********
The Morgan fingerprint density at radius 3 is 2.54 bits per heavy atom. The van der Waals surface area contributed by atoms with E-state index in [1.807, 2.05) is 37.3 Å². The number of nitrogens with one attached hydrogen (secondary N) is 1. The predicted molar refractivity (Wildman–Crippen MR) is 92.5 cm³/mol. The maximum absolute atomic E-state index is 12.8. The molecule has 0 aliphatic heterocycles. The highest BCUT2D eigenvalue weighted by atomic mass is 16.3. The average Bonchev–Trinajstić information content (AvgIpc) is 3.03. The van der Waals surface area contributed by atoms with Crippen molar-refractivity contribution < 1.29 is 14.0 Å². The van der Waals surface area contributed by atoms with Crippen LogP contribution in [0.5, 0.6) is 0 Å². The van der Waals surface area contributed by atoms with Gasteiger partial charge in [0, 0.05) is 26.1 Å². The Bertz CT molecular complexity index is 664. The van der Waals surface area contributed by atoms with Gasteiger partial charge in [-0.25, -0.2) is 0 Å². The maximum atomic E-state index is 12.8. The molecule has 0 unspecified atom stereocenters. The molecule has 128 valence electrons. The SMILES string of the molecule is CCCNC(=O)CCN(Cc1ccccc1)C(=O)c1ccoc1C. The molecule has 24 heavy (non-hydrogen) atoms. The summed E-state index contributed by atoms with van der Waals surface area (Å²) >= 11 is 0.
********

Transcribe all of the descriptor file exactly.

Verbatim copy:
The Morgan fingerprint density at radius 3 is 2.54 bits per heavy atom. The van der Waals surface area contributed by atoms with E-state index in [1.807, 2.05) is 37.3 Å². The number of nitrogens with one attached hydrogen (secondary N) is 1. The predicted molar refractivity (Wildman–Crippen MR) is 92.5 cm³/mol. The maximum absolute atomic E-state index is 12.8. The molecule has 0 aliphatic heterocycles. The highest BCUT2D eigenvalue weighted by atomic mass is 16.3. The average Bonchev–Trinajstić information content (AvgIpc) is 3.03. The van der Waals surface area contributed by atoms with Crippen molar-refractivity contribution < 1.29 is 14.0 Å². The van der Waals surface area contributed by atoms with Crippen LogP contribution in [0.5, 0.6) is 0 Å². The van der Waals surface area contributed by atoms with Gasteiger partial charge in [0, 0.05) is 26.1 Å². The Bertz CT molecular complexity index is 664. The van der Waals surface area contributed by atoms with Gasteiger partial charge in [-0.25, -0.2) is 0 Å². The maximum atomic E-state index is 12.8. The molecule has 0 unspecified atom stereocenters. The molecule has 128 valence electrons. The SMILES string of the molecule is CCCNC(=O)CCN(Cc1ccccc1)C(=O)c1ccoc1C. The molecule has 24 heavy (non-hydrogen) atoms. The summed E-state index contributed by atoms with van der Waals surface area (Å²) >= 11 is 0.